The torrent of social media evidence continues to grow. In November 2011 we searched online legal databases of state and federal court decisions across the United States to identify the number of cases from 2010 and through November 2011 where evidence from social networking sites played a significant role. As we mentioned then, the numbers exceeded even our high expectations. Recently, we revisited the survey with a little more detail to include results for all of 2011 to be sure we eliminated duplicate entries as well as de minimis entries — defined as cases with merely cursory or passing mentions of social media.
Under these criteria, the more exact number came up to 689 cases. Our raw data and tallying methodology is now public, with the spreadsheet available here, allowing for anyone to review the cases and provide your own analysis. The vast majority of the cases are accessible for free on Google Scholar. About 5 percent of the listed cases are only available by subscription to Westlaw or LexisNexis.
The search, limited to the top four social networking sites, tallied as follows: MySpace (315 cases), Facebook (304), LinkedIn (39) Twitter (30). Oh, and my colleague Tod Cole insisted that I mention the lone Foursquare case. From the detailed review, a significant percentage, if not the majority of the MySpace cases involved criminal matters. Facebook mentions were trending up with MySpace trending down as cases with more recent facts worked their way through the system.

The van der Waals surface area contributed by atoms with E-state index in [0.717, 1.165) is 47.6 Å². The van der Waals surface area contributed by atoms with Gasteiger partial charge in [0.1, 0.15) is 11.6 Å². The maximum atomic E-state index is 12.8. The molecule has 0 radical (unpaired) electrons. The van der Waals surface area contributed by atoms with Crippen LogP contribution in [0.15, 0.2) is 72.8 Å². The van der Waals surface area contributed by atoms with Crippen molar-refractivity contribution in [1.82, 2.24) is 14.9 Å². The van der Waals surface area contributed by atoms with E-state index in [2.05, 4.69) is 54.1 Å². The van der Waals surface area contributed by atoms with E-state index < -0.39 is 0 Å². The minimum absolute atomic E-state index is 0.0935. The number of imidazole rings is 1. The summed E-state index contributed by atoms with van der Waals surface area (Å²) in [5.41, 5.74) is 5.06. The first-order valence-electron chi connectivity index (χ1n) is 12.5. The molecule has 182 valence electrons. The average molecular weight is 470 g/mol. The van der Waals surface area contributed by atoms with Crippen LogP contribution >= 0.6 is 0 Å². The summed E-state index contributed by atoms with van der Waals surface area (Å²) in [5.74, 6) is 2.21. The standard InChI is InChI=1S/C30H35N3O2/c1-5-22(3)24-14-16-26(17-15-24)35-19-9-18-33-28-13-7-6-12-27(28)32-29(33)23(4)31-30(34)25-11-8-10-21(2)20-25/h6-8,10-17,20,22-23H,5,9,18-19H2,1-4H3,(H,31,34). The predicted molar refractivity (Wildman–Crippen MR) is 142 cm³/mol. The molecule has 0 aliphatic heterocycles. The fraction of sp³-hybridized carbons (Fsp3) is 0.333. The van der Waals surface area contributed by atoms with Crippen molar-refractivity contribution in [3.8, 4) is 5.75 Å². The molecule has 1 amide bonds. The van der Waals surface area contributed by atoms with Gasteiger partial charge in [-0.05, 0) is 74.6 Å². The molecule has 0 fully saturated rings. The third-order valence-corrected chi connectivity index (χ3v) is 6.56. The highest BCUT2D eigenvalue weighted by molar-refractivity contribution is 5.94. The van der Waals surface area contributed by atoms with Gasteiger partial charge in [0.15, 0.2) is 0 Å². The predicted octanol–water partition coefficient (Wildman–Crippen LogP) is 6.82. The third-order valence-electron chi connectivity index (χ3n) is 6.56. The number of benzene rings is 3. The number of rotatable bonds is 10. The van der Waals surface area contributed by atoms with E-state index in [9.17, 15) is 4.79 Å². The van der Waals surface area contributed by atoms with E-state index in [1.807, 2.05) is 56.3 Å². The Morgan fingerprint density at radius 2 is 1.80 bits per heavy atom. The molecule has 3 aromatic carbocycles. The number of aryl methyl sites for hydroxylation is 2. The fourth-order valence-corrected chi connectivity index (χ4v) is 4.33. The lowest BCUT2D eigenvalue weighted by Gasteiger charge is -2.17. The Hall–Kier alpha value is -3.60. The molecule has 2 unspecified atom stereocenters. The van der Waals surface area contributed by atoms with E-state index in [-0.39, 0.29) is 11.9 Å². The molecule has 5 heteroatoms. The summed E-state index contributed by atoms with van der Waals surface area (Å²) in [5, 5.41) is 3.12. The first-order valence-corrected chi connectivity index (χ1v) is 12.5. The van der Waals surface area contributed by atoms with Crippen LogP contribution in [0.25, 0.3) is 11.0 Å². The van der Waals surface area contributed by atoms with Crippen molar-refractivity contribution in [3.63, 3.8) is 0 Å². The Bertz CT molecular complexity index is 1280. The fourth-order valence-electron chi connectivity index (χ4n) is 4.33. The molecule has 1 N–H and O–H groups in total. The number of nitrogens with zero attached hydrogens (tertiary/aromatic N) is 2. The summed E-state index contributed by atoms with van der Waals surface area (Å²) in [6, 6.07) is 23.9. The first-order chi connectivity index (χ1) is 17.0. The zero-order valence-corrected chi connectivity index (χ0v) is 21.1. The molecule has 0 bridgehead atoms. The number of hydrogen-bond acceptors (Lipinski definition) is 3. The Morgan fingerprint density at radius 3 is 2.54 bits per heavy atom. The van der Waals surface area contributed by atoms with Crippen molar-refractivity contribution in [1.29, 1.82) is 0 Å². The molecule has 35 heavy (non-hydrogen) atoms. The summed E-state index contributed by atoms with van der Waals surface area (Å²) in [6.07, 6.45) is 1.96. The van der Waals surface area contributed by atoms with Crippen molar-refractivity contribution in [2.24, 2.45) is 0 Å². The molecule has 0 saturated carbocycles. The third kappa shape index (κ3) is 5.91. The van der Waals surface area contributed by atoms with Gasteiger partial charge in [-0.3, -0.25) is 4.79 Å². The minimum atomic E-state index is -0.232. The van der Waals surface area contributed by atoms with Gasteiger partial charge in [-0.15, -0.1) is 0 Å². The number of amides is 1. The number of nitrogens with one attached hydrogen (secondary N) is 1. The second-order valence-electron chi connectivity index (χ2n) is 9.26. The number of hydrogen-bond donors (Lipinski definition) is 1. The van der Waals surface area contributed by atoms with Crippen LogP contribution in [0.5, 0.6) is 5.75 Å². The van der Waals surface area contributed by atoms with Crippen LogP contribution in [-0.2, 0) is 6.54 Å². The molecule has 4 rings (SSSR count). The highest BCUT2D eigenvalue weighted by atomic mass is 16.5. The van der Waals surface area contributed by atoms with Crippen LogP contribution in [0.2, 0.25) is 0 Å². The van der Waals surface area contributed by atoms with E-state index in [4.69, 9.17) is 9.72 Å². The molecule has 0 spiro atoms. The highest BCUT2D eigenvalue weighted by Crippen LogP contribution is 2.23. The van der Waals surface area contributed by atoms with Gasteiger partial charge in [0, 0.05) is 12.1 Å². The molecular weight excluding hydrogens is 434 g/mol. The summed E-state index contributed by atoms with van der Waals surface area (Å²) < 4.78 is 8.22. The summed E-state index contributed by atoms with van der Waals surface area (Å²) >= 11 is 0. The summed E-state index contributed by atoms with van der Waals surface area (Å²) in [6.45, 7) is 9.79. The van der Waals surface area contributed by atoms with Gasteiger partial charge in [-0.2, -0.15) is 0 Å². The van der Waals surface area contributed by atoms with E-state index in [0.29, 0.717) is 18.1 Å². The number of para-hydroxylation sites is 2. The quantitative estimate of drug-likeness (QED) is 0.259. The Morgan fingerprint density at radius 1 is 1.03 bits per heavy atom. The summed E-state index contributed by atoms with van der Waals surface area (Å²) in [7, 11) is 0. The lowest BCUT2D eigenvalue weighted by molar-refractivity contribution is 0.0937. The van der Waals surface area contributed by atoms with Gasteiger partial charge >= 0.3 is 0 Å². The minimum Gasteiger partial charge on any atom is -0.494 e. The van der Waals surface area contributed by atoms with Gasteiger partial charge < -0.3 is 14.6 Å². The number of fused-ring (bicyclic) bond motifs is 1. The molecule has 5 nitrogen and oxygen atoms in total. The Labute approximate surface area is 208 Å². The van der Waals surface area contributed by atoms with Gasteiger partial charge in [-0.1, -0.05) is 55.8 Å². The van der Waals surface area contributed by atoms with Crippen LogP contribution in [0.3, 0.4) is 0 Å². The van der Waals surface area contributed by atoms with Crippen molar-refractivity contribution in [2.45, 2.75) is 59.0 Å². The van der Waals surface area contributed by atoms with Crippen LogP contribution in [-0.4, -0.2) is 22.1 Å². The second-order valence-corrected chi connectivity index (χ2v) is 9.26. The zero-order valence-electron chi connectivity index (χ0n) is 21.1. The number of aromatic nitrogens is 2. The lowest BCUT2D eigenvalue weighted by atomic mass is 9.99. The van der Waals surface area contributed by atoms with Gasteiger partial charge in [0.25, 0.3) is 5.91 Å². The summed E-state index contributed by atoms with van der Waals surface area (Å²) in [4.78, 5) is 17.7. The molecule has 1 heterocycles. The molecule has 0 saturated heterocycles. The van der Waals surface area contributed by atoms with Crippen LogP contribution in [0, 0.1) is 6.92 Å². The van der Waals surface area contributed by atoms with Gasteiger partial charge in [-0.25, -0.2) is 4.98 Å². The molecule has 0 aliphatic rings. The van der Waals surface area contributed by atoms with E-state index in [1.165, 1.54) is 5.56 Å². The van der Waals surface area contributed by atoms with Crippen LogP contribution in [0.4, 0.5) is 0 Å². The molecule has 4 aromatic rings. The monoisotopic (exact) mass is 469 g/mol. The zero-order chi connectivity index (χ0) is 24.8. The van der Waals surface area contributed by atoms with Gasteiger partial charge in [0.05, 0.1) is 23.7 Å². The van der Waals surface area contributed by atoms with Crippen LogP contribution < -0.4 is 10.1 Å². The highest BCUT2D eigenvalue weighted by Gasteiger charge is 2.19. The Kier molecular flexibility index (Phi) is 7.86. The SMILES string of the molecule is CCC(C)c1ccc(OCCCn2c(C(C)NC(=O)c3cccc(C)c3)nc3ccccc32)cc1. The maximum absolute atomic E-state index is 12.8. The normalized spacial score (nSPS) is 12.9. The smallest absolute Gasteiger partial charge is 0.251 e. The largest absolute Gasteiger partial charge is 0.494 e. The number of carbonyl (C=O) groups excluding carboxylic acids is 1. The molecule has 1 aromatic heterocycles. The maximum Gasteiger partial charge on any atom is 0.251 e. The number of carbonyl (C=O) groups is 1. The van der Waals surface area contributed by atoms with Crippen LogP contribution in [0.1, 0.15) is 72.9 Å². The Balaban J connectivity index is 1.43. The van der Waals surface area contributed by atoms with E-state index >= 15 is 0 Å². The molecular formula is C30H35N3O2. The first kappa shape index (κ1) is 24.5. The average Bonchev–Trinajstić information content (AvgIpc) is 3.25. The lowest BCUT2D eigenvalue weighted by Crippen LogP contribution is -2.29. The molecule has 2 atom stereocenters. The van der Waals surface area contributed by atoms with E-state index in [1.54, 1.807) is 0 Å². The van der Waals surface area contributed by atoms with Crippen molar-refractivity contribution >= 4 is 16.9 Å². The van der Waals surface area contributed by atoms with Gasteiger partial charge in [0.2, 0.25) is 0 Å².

Criminal matters marked the most common category of cases involving social media evidence, followed by employment related litigation, insurance claims/personal injury, family law and general business litigation (trademark infringement/libel/ unfair competition). As only a very small number of cases involve a published decision that we can access online, it is safe to assume that several thousand, if not tens of thousands more cases involved social media evidence during this time period. Even so, this limited survey is an important data point establishing the ubiquitous nature of social media evidence and the importance of best practices technology to search and collect this data for litigation and compliance requirements.
- VIEW ALL 689 CASES & MORE HERE >